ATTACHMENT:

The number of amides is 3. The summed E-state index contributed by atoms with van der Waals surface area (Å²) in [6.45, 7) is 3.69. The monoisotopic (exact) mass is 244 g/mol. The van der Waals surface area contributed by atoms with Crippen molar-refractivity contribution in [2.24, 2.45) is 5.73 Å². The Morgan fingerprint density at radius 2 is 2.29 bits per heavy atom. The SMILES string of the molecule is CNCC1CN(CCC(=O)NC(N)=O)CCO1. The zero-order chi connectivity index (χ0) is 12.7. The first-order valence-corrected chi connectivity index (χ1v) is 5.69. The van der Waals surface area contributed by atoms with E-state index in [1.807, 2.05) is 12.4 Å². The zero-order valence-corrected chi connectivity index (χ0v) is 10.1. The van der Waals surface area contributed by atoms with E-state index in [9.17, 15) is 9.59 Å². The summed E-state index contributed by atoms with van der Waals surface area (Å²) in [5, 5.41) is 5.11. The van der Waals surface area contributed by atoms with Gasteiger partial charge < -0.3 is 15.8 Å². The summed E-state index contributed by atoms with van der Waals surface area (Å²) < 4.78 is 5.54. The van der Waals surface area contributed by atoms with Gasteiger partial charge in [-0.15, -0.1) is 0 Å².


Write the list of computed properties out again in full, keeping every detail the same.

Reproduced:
The number of amides is 3. The summed E-state index contributed by atoms with van der Waals surface area (Å²) in [6.45, 7) is 3.69. The monoisotopic (exact) mass is 244 g/mol. The van der Waals surface area contributed by atoms with Crippen molar-refractivity contribution in [2.24, 2.45) is 5.73 Å². The Morgan fingerprint density at radius 2 is 2.29 bits per heavy atom. The SMILES string of the molecule is CNCC1CN(CCC(=O)NC(N)=O)CCO1. The zero-order chi connectivity index (χ0) is 12.7. The first-order valence-corrected chi connectivity index (χ1v) is 5.69. The van der Waals surface area contributed by atoms with E-state index in [1.807, 2.05) is 12.4 Å². The zero-order valence-corrected chi connectivity index (χ0v) is 10.1. The van der Waals surface area contributed by atoms with E-state index in [9.17, 15) is 9.59 Å². The summed E-state index contributed by atoms with van der Waals surface area (Å²) in [5, 5.41) is 5.11. The van der Waals surface area contributed by atoms with Gasteiger partial charge < -0.3 is 15.8 Å². The summed E-state index contributed by atoms with van der Waals surface area (Å²) < 4.78 is 5.54. The van der Waals surface area contributed by atoms with Gasteiger partial charge in [-0.15, -0.1) is 0 Å².